The source is the composite output of the cable box....and no other TV in the house has this issue. There is a reason why I must use the composite output, because I'm wirelessly sending this signal to various TVs in the house (and, yes, the problem happens whether this Toshiba is connected directly to the composite output of the cable box itself, or if the signal is wirelessly sent to the Toshiba via a sender/reciever) There is no setting on either the cable box itself, or the Toshiba which resolves this issue (which ONLY happens with the Toshiba TV)

    J.
     
  9. "jaynews" wrote in message
    Ah. So you're talking about films that are transferred within a 16:9
    letterbox, to be vertically compressed to restore the full widescreen aspect
    ratio. You'll probably have to experiment with each display, to see what it
    shows and doesn't show.
     
  10. jaynews

    jaynews Guest

    The way I think of it, the signals is getting horizontally expanded, and they are horizontally expanding it too much....but maybe I'm wrong in thinking of it that way.

    Anyway, I'd hate to box up the Toshiba, return it, get the Insignia, and find out that it has the same problem. Maybe I should just buy the Insignia,and then return the one that I like the least? Or should I just learn to live with the issue in the Toshiba? (only happens with that TV, no others in my house)
     
  11. Anyway, I'd hate to box up the Toshiba, return it, get the Insignia,
    You need to find out what's going on, and make a rational decision, rather
    than schlepping boxes.

    I would start with the other TVs, and take notes as you watch. Exactly what do
    they to do to the picture (or not do)? Then compare them with the Toshiba.

    Remember, the guy at Best Buy wants to put out the least amount of effort to
    get you to buy something. It's unlikely he'll be willing to help you make the
    right choice. It's in your hands.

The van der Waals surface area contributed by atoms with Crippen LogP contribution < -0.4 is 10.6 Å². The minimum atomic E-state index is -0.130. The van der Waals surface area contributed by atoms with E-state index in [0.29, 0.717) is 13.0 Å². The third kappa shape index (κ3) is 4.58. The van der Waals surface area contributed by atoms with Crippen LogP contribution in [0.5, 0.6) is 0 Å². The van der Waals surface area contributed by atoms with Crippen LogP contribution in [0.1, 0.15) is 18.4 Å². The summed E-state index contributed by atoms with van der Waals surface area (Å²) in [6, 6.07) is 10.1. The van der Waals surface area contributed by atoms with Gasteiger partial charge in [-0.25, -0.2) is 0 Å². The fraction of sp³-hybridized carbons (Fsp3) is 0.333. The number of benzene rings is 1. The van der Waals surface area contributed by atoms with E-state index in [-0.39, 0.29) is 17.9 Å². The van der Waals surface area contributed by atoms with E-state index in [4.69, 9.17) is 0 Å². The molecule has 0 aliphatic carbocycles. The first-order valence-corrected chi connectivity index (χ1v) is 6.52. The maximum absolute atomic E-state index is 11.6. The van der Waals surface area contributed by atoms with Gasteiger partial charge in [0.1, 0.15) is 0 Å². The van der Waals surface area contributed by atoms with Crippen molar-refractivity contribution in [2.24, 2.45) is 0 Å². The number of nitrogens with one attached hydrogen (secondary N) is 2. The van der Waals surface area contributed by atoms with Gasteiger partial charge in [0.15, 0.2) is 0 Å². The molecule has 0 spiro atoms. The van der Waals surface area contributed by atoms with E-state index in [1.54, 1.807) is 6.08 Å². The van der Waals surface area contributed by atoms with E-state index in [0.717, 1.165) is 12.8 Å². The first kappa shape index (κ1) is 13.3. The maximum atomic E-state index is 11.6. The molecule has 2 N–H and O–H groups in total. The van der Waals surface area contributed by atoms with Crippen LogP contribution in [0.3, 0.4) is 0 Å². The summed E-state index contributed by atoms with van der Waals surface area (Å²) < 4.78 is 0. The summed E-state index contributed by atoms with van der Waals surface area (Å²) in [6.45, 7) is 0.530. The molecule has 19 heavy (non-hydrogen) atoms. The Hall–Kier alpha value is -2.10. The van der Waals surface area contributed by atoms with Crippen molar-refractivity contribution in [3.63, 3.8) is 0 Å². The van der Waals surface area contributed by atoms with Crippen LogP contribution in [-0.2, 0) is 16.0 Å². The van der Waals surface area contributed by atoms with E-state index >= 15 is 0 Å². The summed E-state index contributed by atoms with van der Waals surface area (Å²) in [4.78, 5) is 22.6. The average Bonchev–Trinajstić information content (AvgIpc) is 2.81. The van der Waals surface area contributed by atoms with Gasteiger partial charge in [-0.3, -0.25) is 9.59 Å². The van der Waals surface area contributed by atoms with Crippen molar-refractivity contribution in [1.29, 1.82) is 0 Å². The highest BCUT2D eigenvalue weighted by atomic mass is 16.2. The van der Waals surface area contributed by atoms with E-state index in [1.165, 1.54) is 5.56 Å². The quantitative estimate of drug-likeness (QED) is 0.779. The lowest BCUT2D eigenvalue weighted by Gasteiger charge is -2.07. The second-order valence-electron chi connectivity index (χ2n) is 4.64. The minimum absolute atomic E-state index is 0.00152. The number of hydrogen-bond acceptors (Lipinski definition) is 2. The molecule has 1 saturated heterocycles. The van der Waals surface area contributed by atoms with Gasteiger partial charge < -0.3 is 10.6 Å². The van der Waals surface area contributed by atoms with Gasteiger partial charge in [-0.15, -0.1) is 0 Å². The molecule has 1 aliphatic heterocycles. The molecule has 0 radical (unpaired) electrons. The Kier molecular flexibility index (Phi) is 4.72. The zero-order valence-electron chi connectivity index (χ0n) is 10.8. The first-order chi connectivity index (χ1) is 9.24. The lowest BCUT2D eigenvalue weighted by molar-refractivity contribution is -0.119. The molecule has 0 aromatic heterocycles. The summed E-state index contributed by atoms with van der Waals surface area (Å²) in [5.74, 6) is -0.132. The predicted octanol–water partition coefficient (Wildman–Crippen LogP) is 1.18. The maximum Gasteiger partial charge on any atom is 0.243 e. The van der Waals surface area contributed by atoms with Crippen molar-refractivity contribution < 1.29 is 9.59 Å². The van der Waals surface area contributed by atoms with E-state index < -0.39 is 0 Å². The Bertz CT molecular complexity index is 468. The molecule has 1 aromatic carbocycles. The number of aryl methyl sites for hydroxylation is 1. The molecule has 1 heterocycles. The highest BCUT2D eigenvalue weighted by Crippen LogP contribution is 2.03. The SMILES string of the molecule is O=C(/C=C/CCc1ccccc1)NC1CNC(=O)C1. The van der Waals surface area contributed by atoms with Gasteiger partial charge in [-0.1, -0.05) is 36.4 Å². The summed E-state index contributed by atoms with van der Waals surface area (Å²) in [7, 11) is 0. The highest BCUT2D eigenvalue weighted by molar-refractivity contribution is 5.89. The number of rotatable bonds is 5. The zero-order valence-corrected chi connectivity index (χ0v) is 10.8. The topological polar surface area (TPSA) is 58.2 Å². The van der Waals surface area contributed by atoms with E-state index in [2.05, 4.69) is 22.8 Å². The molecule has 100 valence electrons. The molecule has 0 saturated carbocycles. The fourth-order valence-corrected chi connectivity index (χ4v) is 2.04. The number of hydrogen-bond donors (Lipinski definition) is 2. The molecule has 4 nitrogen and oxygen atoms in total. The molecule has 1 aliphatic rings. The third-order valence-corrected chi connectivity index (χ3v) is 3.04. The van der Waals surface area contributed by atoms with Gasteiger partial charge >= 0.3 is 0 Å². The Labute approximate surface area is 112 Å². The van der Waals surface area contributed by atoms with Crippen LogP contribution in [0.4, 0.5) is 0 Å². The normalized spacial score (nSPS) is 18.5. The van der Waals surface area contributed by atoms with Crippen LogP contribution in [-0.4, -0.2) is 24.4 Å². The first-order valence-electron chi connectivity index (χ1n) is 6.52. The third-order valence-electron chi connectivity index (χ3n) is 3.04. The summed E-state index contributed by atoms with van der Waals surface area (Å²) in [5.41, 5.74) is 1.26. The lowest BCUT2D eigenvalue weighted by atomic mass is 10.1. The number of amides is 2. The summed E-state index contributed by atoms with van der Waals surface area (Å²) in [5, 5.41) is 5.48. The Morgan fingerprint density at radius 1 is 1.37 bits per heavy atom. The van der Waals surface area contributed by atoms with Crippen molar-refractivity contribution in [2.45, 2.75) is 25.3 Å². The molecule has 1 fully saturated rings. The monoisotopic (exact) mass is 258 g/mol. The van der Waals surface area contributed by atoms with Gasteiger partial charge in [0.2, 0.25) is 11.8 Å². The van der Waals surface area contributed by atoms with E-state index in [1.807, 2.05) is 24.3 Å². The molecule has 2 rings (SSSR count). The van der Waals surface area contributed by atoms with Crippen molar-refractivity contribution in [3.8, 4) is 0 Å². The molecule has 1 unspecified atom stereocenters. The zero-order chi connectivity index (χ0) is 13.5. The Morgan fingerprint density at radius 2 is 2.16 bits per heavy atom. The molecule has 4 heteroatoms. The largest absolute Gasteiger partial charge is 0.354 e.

12. jaynews

    jaynews Guest

    The problem is that, at Best Buy, they're using feeding all the TVs a real HD widescreen signal, and the problem only exists (I believe) with a 480 widescreen signal. So, there isn't any comparison I could make in the store with the type of signal that triggers the problem.

    J.
     
  13. "jaynews" wrote in message
    All you need do is insert a DVD that's designed for 16:9 playback.

    Now, most current BD players are designed to upconvert 480 to 1080. Perhaps
    Best Buy's player has an option to disable this.
     
  14. Leif Neland

    Leif Neland Guest

    William Sommerwerck skrev:
    Some stupid stations are transmitting a 16:9 inside a 4:3 signal with
    their logo at top and subtitles burned in at the bottom.

    So on a 16:9 screen, there are black bars at the sides, and dark gray
    bars at the top and bottom.

    Most annoying, the resolution are probably 400x300 or something that
    low.
     
  15. I have the opposite problem, of sorts. If I connect a bluray player over
    HDMI to my epson projector, and play a DVD the projector tries to make the
    video fill the screen and then distorts the aspect, usually horribly. It
    has someting to do with the projector being 16:9 or whatever they are
    these days.

    There's probably a magic combination of settings to disable this nonsense,
    but the solution is just run RGB cables from and old DVD player to the
    projector and watch stuff that way. Bluray discs play fine.

    I did discover there are "zoom" settings in some of my devices that are
    digital and have a composite out signal as well. The default setting in a
    WD live media box, out of the composite port resulted in what seemed to be
    a ridiculous amount of overscanning on a coventional TV. Menus were
    chopped off and off the screen. It looked like having "zoom" enabled on
    some zenith console television. Tinkering with this got it working again
    with the old TV set.

    It's possible your TV has crappy defaults overscan and that just sucks for
    you. Does your source device have any sort of zoom setting that can be
    fiddled with to compensate for the TV? I had no idea these even exist, but
    it does on some devices.
     
  16. another person reports this issue

    http://www.amazon.com/review/RCV2ES13NTUC2/ref=cm_srch_res_rtr_alt_1
     
Ask a Question
Want to reply to this thread or ask your own question?
You'll need to choose a username for the site, which only take a couple of moments (here). After that, you can post your question and our members will help you out.
Electronics Point Logo
Continue to site
Quote of the day

-